Describe your latest book.
My short story collection is called Homesick for Another World
. It's a book I worked on for four years. It begins with a story of an alcoholic Catholic school teacher who quits her job once her ex-husband pays her to stop harassing him with early morning phone calls, and ends with a tale of a girl in a foreign land deluded by superstition, seeking out someone to murder. The stories are all very different, but some themes that pervade the book have to do with loneliness, desire, hope, and self-awareness.
What was your favorite book as a child?
Tell Me a Mitzi
When did you know you were a writer?
When I was nine years old.
What does your writing workspace look like?
I write in my apartment in LA, in the office, in the living room, in the bedroom... anywhere I can drag my laptop.
What do you care about more than most people around you?
My own writing.
Share an interesting experience you've had with one of your readers.
Well, on a few occasions people have come up to me and said, "I'm your stalker."
Tell us something you're embarrassed to admit.
Nothing embarrasses me.
Introduce one other author you think people should read, and suggest a good book with which to start.
Amie Barrodale. Read her short story collection, You Are Having a Good Time
. It's one of the best books I've ever read.
Besides your personal library, do you have any beloved collections?
I have collected many things over the years. When I was a child, I liked to collect bars of soap. I have some trinkets that I have held onto throughout six or seven moves that have begun to feel like the stuff that I should take with me into the afterlife (note to whoever prepares my sarcophagus).
What's the strangest or most interesting job you've ever had?
I ran a punk nightclub in China when I was 23.
Have you ever made a literary pilgrimage?
Visiting New York always feels like a literary pilgrimage. I live in LA now, and I often think, Charles Bukowski probably puked on that corner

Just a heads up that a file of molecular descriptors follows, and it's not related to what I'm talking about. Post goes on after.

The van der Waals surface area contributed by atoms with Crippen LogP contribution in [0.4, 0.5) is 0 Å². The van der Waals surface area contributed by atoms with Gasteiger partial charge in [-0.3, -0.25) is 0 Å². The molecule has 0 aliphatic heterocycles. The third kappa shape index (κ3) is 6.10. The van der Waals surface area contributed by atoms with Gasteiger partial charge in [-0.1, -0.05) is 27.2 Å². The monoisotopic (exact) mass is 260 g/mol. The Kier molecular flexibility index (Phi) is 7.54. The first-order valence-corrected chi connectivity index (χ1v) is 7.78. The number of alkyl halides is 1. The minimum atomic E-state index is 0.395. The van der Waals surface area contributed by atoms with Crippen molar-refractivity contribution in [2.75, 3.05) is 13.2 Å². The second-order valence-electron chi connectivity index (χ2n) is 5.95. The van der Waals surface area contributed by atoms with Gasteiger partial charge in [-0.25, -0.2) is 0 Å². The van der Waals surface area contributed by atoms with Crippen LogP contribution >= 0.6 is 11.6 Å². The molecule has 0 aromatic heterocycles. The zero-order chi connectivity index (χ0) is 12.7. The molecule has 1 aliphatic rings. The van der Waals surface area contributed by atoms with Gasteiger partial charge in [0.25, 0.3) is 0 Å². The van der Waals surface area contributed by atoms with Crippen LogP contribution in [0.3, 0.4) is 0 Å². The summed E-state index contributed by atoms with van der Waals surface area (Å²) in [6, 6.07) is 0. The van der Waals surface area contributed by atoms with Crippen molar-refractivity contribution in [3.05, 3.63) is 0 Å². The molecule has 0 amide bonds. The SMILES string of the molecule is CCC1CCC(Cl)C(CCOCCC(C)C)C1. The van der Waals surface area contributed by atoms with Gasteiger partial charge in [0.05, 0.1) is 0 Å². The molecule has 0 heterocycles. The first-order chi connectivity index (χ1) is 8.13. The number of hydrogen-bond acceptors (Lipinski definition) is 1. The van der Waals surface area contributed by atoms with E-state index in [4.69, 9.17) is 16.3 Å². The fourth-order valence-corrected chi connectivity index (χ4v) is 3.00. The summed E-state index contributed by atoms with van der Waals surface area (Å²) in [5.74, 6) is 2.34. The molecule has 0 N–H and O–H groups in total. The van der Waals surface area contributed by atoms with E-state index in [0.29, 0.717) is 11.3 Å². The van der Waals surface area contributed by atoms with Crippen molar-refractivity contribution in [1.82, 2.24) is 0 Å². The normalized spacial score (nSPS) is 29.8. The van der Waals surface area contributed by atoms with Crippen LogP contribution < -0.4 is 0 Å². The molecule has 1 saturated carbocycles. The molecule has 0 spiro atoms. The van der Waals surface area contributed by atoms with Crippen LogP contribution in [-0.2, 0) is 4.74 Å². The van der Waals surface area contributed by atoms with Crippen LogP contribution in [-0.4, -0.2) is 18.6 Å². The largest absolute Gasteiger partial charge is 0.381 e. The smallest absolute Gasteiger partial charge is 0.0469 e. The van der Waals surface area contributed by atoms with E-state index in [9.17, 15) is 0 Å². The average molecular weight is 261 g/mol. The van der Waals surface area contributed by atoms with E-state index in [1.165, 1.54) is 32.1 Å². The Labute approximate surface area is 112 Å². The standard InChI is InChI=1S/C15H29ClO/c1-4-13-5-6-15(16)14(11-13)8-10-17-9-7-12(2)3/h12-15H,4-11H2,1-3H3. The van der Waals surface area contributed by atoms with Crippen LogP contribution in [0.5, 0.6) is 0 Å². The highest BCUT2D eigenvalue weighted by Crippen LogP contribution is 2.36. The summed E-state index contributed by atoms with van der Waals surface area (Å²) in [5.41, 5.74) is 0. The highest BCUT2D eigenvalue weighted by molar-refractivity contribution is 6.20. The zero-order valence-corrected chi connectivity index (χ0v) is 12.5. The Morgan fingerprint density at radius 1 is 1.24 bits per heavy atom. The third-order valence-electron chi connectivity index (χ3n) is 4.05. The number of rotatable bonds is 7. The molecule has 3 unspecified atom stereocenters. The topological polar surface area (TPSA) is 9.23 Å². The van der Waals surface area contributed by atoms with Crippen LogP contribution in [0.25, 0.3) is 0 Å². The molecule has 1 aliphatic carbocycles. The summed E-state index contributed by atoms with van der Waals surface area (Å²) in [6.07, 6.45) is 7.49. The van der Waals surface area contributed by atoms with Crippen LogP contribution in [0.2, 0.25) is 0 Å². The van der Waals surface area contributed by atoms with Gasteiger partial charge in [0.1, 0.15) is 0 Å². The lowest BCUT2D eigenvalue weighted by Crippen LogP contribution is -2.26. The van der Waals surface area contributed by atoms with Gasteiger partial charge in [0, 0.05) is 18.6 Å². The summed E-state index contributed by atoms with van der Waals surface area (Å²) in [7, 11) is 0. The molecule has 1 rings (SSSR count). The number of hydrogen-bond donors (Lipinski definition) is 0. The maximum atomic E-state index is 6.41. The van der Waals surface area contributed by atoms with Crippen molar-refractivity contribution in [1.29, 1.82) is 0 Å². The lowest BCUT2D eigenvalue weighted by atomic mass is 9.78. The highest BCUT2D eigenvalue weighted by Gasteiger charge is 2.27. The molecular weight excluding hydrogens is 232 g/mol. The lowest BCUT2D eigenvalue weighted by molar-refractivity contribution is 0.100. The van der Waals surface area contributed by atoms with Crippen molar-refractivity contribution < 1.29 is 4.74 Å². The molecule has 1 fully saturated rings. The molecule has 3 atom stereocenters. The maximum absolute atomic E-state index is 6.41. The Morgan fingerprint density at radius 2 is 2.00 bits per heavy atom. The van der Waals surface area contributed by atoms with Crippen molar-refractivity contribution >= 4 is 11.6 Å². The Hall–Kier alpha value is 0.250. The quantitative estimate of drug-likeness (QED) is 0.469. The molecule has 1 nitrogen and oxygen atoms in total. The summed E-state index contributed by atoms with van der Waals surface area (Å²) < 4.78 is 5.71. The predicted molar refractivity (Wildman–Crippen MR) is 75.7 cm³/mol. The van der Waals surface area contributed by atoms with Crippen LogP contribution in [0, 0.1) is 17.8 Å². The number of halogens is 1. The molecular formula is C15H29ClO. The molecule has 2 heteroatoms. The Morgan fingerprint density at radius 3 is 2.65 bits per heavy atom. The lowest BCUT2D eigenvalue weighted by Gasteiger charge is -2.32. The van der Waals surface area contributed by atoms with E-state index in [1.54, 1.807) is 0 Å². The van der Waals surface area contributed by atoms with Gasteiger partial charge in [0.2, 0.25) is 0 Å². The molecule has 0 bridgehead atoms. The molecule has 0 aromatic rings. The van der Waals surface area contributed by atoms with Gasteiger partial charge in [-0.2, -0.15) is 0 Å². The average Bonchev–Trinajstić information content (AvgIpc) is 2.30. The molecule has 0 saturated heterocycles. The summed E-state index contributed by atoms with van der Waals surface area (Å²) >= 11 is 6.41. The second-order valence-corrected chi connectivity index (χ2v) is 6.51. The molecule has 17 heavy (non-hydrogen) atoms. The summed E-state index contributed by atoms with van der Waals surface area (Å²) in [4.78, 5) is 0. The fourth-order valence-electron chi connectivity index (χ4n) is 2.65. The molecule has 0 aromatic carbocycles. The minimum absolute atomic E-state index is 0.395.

, and picture him driving around.
What scares you the most as a writer?
If someone were to write your biography, what would be the title and subtitle?
Ottessa Moshfegh: She Tried
Describe a recurring or particularly memorable dream or nightmare.
I dreamed the other night that Joaquin Phoenix came in to tell me to "chill."
What's your biggest grammatical pet peeve?
There are some rules I still don't understand. I leave certain vagaries to the copy editor. As for other people's work, I sometimes worry if someone is using too many commas. Commas can be addictive.
Do you have any phobias?
I don't like to spend time on top of pyramids in Mexico.
Name a guilty pleasure you partake in regularly (reality TV, video games, karaoke, celebrity gossip blogs, YouTube videos, etc.).
I take such little pleasure in those things, I wouldn't call them guilty pleasures. I'd call them "behavioral disorders." And if I'm pleasing myself, I don't feel guilty about it.
What's the best advice you’ve ever received?
It was from my mother. "Promise me you won't join a cult."
What's your favorite breakfast food?
Here are the top five books I've read in the last several months:
1. You Are Having a Good Time
by Amie Barrodale, a collection of short stories.
2. Among Strange Victims
by Daniel Saldaña Paris, a novel.
3. All That Man Is
by David Szalay, a novel in stories.
4. Mao II
by Don DeLillo; we all know it.
5. OJ: Made in America
by Ezra Edelman. It's a documentary, not a book, but I had to include it because it's amazing.
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is a fiction writer from Boston. She was awarded the Plimpton Prize for her stories in The Paris Review
and granted a creative writing fellowship from the National Endowment for the Arts. She is currently a Wallace Stegner fellow at Stanford. She is the author of the novels McGlue
and the short story collection Homesick for Another World